Orient Beauty: Princess Fawzia Fuad of Egypt
Princess Fawzia Fuad of Egypt passed away--at age 91--two days ago on July 2nd, in Alexandria Egypt. She lived a long life--filled with glamor and style--and yes, her share of sadness I am sure. She was the first wife of Reza Pahlavi, the Shah of Iran (he married three times) and therefore, upon marriage to the Shah, became Queen of Iran (the Empress of Iran title came with the third and last wife, the Shahbanou Farah Diba). Their marriage occurred in 1939. She bore him a daughter in 1942 and soon after in 1945, she was "over it" and obtained an Egyptian divorce in 1945, and moved back to Egypt. In 1948, she finally got an Iranian divorce so it was finally "done and done". Five months after the divorce, Fawzia married Col Ismail Shirin, an Egyptian aristocrat who held diplomatic and military posts under King Farouk. They lived together in Alexandria until his death in 1994, and had a son and a daughter...
Princess Fawzia at Queen Narriman Sadek's Wedding to King Farouk of Egypt, 1951
Chic Suiting and hat: Princess Fawzia, 1930's
The Dish: Princess Fawzia:
She was the youngest daughter of King Fuad of Egypt and youngest sister to King Farouk of Egypt, the last monarch of Egypt. She was of Albanian, French and Circassian descent (the Egyptian royal family was not ethnically Egyptian). Princess Fawzia was a member of the Muhammad Ali dynasty, a family of Albanian origin. Born on November 5 1921, Fawzia grew up in royal palaces and gardens, shielded from the outside world by an English governess. She looked liked Hollywood actress Vivien Leigh.
Couture and Jewels: Princess Fawzia, 1939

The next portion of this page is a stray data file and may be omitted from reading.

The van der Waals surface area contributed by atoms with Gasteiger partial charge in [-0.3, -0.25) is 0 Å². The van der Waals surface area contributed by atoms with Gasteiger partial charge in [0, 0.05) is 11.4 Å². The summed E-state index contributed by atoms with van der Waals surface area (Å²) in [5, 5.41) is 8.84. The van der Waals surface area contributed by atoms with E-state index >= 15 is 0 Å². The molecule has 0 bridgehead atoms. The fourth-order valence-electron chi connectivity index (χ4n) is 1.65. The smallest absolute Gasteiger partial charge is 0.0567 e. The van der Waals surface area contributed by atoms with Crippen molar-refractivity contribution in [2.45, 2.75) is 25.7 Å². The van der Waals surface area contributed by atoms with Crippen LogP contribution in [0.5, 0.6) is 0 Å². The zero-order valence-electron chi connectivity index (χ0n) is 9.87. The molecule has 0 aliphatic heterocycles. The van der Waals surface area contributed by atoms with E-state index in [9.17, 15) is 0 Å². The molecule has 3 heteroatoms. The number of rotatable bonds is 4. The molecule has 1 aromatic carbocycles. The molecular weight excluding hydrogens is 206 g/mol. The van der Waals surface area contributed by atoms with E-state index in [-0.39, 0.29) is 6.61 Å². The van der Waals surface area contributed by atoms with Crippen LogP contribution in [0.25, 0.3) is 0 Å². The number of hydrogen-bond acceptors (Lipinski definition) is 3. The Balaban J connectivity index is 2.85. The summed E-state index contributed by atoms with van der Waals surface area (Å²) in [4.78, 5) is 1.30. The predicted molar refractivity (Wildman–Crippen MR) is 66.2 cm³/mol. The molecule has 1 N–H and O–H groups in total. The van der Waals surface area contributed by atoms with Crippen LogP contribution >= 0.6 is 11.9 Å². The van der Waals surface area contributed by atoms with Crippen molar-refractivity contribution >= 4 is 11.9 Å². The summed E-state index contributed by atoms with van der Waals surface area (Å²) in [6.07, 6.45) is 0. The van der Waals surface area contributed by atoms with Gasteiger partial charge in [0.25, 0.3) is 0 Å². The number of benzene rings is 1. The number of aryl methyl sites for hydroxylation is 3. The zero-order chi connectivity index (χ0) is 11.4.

A shy, pretty girl with blue eyes and black hair, she was described by the Egyptian writer and courtier Adel Sabit as a “supremely naive, over-protected, cellophane-wrapped, gift-packaged little girl” who lived “in bucolic surroundings, mobbed by adoring servants, aunts and ladies-in-waiting”.
She was 17 when the match with the young Iranian crown prince was first discussed. By this time she had been educated in Switzerland, and she enjoyed socializing, European fashion, and had never worn the veil. But once back in Egypt, her status as royal princess allowed her little freedom. “Fawzia was in those days virtually a prisoner in her mother’s houseboat on the Nile,” Adel Sabit wrote. “She rarely went out, and when she did she was surrounded by ladies-in-waiting and retainers. At a time when all other young girls were enjoying a relative freedom, Fawzia, by virtue of her position, was closely hemmed in.”
Queen of Iran:
Wedding to then Crown Prince of Iran, Reza Pahlavi, 1939
As a daughter of King Fuad of Egypt and the youngest sister of King Farouk, Fawzia had the royal blood that the ruler Reza Shah sought for his son; a match with an old royal family would add lustre to Iran’s shallow-rooted monarchy. Having conceived the idea of a match with an Egyptian princess, Reza Shah sent an ambassador to Cairo to canvas the royal family’s opinion.
Princess Fawzia and Reza Pahlavi